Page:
Georgia warns of Soviet restoration

Prime minister denies feeling abandoned by EU’s and NATO’s renewal of normal relations with Russia.

Nika Gilauri, the prime minister of Georgia, has warned the European Union and NATO not to “let Russia get away” with its recognition of two breakaway territories in Georgia, warning that it would then risk encouraging Russia to act similarly elsewhere.

After meetings with EU and NATO officials in Brussels, Gilauri told European Voice today that the EU was doing its best to stabilise the situation in Georgia and that the EU’s planned Eastern Partnership with six countries in eastern Europe and the Caucasus, including Georgia, was “welcome”.

He denied that his government felt abandoned by the recent resumption of EU-Russia partnership talks and of NATO’s consultations with Moscow, announced by NATO foreign ministers in Brussels yesterday.

However, Gilauri warned that Russia’s invasion of Georgia last August was only a first step to realising Russia’s “ambition” to “restore the Soviet Union”.

“Georgia has been chosen by Russia as a kind of experimental country,” he said, citing a stoppage of energy deliveries by Russia in January 2006 as a trial run for the recent gas dispute with Ukraine. “In 2008, Russia invaded Georgia and occupied territories of Georgia,” he said. “If the trend continues, you do not know what is going to be next.” No European or non-European country should “allow Russia to get away with anything like that because it just gives them more motivation to do similar things to other countries.”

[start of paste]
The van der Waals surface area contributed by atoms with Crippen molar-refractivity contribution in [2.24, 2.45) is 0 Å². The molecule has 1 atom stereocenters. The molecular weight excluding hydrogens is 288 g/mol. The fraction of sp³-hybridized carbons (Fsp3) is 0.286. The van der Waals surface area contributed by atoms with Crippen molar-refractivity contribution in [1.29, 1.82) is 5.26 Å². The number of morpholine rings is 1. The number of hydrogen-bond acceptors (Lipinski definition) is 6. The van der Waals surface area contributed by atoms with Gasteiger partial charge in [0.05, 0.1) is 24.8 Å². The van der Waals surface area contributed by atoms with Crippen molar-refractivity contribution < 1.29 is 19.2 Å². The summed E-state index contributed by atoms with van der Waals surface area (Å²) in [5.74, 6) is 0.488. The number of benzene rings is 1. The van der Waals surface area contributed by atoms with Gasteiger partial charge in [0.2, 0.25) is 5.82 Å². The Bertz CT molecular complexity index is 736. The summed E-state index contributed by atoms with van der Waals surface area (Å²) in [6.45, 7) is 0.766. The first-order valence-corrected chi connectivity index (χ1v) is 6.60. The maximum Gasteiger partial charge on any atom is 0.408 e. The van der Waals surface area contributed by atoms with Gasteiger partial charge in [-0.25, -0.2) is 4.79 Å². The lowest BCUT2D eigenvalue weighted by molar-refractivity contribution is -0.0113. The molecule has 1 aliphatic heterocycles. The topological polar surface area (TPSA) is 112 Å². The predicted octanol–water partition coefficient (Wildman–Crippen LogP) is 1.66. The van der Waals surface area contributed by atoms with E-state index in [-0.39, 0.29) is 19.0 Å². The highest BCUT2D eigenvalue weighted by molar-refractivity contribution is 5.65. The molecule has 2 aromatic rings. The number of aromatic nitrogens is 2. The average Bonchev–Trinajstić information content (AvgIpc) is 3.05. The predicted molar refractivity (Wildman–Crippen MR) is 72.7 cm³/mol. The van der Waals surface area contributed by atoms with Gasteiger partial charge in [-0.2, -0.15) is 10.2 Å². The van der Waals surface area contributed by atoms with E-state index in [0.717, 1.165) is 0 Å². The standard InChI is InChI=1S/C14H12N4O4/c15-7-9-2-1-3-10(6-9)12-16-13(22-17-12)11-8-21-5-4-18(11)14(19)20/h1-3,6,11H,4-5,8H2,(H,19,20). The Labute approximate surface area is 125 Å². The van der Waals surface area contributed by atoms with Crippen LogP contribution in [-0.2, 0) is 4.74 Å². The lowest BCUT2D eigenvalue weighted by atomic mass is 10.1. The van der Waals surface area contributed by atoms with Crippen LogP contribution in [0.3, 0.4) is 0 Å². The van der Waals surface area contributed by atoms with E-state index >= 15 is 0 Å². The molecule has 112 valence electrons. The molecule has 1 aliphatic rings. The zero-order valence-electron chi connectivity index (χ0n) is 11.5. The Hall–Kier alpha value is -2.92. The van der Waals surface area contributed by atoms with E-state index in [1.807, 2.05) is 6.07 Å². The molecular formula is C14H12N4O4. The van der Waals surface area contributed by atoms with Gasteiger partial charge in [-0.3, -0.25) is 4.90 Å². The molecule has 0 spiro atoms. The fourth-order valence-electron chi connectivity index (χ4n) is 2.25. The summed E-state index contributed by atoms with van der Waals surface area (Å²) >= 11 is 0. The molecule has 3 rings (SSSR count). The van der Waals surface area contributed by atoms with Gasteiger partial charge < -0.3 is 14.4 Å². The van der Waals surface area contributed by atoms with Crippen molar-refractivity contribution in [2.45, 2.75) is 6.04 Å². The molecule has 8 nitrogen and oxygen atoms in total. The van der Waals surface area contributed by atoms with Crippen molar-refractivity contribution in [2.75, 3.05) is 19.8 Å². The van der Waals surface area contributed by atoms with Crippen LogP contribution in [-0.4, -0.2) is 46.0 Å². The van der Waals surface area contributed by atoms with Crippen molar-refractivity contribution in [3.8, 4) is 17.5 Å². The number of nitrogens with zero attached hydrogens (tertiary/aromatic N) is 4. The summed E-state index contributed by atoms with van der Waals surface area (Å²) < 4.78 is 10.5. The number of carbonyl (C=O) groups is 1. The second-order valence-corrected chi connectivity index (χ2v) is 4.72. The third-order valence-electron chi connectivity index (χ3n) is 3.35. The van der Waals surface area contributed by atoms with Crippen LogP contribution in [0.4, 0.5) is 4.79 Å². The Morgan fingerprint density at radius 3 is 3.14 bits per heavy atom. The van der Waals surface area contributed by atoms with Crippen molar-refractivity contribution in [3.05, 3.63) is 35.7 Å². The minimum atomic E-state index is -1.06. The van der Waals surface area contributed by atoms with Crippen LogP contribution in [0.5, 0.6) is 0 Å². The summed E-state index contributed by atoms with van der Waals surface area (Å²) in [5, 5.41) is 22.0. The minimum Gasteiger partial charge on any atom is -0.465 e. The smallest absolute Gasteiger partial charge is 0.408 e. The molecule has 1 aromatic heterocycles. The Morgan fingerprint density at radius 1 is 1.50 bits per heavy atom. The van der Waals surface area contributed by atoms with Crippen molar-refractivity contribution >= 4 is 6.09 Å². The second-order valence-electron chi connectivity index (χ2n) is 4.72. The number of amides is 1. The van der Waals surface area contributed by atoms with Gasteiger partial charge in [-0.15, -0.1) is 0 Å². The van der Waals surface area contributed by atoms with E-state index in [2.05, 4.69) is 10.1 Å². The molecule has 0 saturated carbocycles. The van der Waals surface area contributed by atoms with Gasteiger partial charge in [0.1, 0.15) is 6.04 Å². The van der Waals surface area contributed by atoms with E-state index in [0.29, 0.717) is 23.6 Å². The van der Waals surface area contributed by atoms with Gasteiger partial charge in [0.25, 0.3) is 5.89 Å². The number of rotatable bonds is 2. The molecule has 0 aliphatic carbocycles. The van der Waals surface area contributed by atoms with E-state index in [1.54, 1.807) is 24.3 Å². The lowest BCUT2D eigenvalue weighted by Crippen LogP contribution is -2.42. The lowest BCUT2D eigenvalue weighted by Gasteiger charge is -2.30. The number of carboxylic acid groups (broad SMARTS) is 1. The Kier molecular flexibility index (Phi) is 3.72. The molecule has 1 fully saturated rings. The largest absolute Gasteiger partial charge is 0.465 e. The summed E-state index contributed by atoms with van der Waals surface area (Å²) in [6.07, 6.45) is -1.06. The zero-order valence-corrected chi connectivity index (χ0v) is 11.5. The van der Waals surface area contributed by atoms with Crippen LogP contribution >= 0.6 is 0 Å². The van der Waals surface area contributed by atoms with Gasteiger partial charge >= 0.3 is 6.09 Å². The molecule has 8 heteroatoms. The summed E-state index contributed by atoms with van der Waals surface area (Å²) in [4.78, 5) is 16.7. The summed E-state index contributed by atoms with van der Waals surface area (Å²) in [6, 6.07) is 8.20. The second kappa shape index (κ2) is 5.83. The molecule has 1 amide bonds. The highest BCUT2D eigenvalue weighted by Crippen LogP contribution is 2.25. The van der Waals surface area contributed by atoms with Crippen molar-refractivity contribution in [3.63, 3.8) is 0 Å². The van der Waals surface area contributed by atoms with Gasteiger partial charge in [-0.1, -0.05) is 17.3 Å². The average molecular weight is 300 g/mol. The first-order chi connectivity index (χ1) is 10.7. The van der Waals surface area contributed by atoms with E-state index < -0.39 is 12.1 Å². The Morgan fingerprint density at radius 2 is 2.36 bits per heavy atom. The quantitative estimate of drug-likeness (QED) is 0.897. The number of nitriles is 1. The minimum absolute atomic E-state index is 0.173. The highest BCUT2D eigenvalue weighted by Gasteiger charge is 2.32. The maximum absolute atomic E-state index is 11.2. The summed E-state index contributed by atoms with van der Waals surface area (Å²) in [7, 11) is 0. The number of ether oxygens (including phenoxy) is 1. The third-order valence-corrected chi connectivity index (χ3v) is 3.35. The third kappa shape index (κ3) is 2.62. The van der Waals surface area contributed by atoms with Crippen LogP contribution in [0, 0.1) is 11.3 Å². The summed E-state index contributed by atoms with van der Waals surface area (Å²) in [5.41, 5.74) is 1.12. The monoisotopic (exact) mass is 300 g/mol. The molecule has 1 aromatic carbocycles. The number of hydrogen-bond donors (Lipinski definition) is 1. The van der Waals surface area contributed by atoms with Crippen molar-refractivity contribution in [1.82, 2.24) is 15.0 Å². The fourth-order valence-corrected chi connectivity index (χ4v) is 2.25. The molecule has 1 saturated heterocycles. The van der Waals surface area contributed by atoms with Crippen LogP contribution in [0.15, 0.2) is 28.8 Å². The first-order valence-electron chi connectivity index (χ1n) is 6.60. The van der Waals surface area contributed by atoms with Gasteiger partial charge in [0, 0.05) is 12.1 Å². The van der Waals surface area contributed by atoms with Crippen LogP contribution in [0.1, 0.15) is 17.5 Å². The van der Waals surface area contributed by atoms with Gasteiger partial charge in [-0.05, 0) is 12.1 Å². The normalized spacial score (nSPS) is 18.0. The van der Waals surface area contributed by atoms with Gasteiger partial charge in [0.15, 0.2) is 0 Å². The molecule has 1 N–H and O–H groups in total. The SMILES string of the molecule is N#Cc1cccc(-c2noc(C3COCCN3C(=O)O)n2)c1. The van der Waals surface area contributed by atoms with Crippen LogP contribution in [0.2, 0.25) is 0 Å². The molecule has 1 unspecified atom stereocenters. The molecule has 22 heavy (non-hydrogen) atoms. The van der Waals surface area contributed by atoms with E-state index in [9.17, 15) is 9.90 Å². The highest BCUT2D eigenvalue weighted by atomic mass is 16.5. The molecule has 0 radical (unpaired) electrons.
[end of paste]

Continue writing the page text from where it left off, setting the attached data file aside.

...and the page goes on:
Gilauri is one of the longest-serving members of the Georgian government following the ‘Rose Revolution’ of 2003, which brought Mikheil Saakashvili to power as president. A former energy and finance minister, Gilauri was appointed prime minister on 6 February. He was in Brussels on his first trip abroad as prime minister.

The EU’s Eastern Partnership is to be launched at a summit in Prague in May and will work towards a free-trade zone and visa-free travel between the EU and the six participants: Armenia, Azerbaijan, Georgia, Moldova and Ukraine and – possibly – Belarus. Benita Ferrero-Waldner, the European commissioner for external relations, said during a press conference with Gilauri on 5 March that visa facilitation was “one of the most sensitive questions” in relations with these countries. “Let’s hope that things will slowly, slowly go in the right direction” as part of the Eastern Partnership, she said.

Check Also

Five Things Kosovo Must Know Before Doing a Deal with Serbia

Following the election of the new government in Kosovo, the US special presidential envoy for …